BEAUREGARD, AL - MARCH 04: Trees lay snapped in half in the aftermath of a tornado on March 4, 2019 in Beauregard, Alabama. At least 23 people are confirmed dead following Sunday's tornado outbreak with violent storms that left debris strewn across southern Alabama and Georgia. (Photo by Jessica McGowan/Getty Images)
SMITH STATION, AL - MARCH 04: Gabe and Brandi O'Neal embrace outside of the Buck Wild Saloon after it was destroyed by a tornado on March 4, 2019 in Smith Station, Alabama. No customers were inside the bar when the tornado hit Sunday afternoon. At least 23 people are confirmed dead following Sunday's tornado outbreak with violent storms that left debris strewn across southern Alabama and Georgia. (Photo by Jessica McGowan/Getty Images)
BEAUREGARD, AL - MARCH 04: Volunteers and residents clean up trees and debris from a tornado at a home on March 4, 2019 in Beauregard, Alabama. At least 23 people are confirmed dead following Sunday's tornado outbreak with violent storms that left debris strewn across southern Alabama and Georgia. (Photo by Jessica McGowan/Getty Images)
Damage is seen from a tornado which killed at least 23 people in Beauregard, Alabama on March 4, 2019. - Rescuers in Alabama were set to resume search operations Monday after at least two tornadoes killed 23 people, uprooted trees and caused 'catastrophic' damage to buildings and roads in the southern US state.'The devastation is incredible,' Lee County Sheriff Jay Jones told the local CBS affiliate late Sunday.'I cannot recall at least in the last 50 years... a situation where we have had this loss of life that we experienced today.' (Photo by Tami Chappell / AFP) (Photo credit should read TAMI CHAPPELL/AFP/Getty Images)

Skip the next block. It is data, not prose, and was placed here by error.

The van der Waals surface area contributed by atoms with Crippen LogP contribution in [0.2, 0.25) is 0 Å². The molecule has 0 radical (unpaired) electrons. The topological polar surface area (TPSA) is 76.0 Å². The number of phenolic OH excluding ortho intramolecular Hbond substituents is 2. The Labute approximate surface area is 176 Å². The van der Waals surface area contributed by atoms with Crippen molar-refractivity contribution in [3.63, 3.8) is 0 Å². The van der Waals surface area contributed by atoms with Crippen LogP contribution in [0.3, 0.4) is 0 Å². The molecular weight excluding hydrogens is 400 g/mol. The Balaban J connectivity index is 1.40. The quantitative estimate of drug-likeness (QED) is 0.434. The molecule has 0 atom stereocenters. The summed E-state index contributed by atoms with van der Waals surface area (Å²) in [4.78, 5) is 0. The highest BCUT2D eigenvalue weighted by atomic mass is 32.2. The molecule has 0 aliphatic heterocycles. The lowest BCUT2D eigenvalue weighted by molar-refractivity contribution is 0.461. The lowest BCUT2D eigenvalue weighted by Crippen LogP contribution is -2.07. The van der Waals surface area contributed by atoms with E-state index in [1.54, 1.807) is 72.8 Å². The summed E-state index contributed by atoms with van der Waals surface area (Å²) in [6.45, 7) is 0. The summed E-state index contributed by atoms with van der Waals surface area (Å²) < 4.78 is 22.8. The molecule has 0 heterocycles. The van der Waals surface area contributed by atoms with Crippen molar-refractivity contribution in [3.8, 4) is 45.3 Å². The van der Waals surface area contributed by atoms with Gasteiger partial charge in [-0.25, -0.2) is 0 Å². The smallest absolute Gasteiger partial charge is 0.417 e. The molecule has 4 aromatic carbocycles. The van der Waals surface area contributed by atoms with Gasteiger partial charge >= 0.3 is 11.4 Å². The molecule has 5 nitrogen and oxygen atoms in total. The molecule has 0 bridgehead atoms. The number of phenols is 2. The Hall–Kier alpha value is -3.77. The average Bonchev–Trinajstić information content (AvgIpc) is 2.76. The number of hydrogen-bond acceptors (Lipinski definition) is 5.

Damage is seen from a tornado which killed at least 23 people in Beauregard, Alabama on March 4, 2019. - Rescuers in Alabama were set to resume search operations Monday after at least two tornadoes killed 23 people, uprooted trees and caused 'catastrophic' damage to buildings and roads in the southern US state.'The devastation is incredible,' Lee County Sheriff Jay Jones told the local CBS affiliate late Sunday.'I cannot recall at least in the last 50 years... a situation where we have had this loss of life that we experienced today.' (Photo by Tami Chappell / AFP) (Photo credit should read TAMI CHAPPELL/AFP/Getty Images)
Carol Dean, right, cries while embraced by Megan Anderson and her 18-month-old daughter Madilyn, as Dean sifts through the debris of the home she shared with her husband, David Wayne Dean, who died when a tornado destroyed the house in Beauregard, Ala., Monday, March 4, 2019. "He was my wedding gift," said Dean of her husband whom she married three years ago. "He was one in a million. He'd send me flowers to work just to let me know he loved me. He'd send me some of the biggest strawberries in the world. I'm not going to be the same." (AP Photo/David Goldman)